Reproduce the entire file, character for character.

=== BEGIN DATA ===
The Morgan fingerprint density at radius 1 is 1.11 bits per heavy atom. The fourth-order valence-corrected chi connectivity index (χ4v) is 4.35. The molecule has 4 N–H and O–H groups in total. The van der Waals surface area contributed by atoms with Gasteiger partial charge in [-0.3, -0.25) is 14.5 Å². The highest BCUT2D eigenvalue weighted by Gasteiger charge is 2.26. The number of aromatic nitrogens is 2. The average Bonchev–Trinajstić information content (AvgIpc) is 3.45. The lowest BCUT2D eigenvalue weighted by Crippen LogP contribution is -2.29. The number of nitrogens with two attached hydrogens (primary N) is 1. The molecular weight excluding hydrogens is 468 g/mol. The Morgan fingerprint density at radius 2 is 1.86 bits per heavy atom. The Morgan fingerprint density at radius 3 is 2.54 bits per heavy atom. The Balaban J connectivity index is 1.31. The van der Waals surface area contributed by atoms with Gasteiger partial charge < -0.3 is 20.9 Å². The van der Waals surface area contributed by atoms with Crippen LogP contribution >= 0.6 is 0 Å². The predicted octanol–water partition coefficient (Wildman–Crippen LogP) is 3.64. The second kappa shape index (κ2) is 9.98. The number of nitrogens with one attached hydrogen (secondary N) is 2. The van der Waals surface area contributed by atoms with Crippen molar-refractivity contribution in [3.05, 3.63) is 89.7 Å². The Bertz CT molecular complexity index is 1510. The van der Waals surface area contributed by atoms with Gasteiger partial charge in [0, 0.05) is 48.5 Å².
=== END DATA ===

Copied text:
The Morgan fingerprint density at radius 1 is 1.11 bits per heavy atom. The fourth-order valence-corrected chi connectivity index (χ4v) is 4.35. The molecule has 4 N–H and O–H groups in total. The van der Waals surface area contributed by atoms with Gasteiger partial charge in [-0.3, -0.25) is 14.5 Å². The highest BCUT2D eigenvalue weighted by Gasteiger charge is 2.26. The number of aromatic nitrogens is 2. The average Bonchev–Trinajstić information content (AvgIpc) is 3.45. The lowest BCUT2D eigenvalue weighted by Crippen LogP contribution is -2.29. The number of nitrogens with two attached hydrogens (primary N) is 1. The molecular weight excluding hydrogens is 468 g/mol. The Morgan fingerprint density at radius 2 is 1.86 bits per heavy atom. The Morgan fingerprint density at radius 3 is 2.54 bits per heavy atom. The Balaban J connectivity index is 1.31. The van der Waals surface area contributed by atoms with Gasteiger partial charge < -0.3 is 20.9 Å². The van der Waals surface area contributed by atoms with Crippen LogP contribution >= 0.6 is 0 Å². The predicted octanol–water partition coefficient (Wildman–Crippen LogP) is 3.64. The second kappa shape index (κ2) is 9.98. The number of nitrogens with one attached hydrogen (secondary N) is 2. The van der Waals surface area contributed by atoms with Crippen molar-refractivity contribution in [3.05, 3.63) is 89.7 Å². The Bertz CT molecular complexity index is 1510. The van der Waals surface area contributed by atoms with Gasteiger partial charge in [0, 0.05) is 48.5 Å².